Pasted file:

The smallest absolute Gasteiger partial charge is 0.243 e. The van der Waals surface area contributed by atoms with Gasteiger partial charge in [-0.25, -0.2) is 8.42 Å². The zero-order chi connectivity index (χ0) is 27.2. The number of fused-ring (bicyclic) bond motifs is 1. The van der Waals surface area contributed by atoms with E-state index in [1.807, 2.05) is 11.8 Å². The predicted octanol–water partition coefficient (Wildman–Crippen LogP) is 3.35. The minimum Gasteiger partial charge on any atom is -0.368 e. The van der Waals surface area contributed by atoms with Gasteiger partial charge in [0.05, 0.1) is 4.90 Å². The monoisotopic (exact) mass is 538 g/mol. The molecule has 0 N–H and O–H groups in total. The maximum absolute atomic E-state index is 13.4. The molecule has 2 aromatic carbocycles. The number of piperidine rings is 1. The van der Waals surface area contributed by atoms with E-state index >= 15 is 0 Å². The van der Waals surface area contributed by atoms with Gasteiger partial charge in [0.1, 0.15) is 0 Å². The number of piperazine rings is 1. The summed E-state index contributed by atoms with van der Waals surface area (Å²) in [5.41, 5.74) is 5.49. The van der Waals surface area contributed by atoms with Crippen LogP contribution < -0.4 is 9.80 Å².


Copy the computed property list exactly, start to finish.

The smallest absolute Gasteiger partial charge is 0.243 e. The van der Waals surface area contributed by atoms with Gasteiger partial charge in [-0.25, -0.2) is 8.42 Å². The zero-order chi connectivity index (χ0) is 27.2. The number of fused-ring (bicyclic) bond motifs is 1. The van der Waals surface area contributed by atoms with E-state index in [1.807, 2.05) is 11.8 Å². The predicted octanol–water partition coefficient (Wildman–Crippen LogP) is 3.35. The minimum Gasteiger partial charge on any atom is -0.368 e. The van der Waals surface area contributed by atoms with Gasteiger partial charge in [0.05, 0.1) is 4.90 Å². The monoisotopic (exact) mass is 538 g/mol. The molecule has 0 N–H and O–H groups in total. The maximum absolute atomic E-state index is 13.4. The molecule has 2 aromatic carbocycles. The number of piperidine rings is 1. The van der Waals surface area contributed by atoms with E-state index >= 15 is 0 Å². The van der Waals surface area contributed by atoms with Gasteiger partial charge in [0.1, 0.15) is 0 Å². The number of piperazine rings is 1. The summed E-state index contributed by atoms with van der Waals surface area (Å²) in [5.41, 5.74) is 5.49. The van der Waals surface area contributed by atoms with Crippen LogP contribution < -0.4 is 9.80 Å².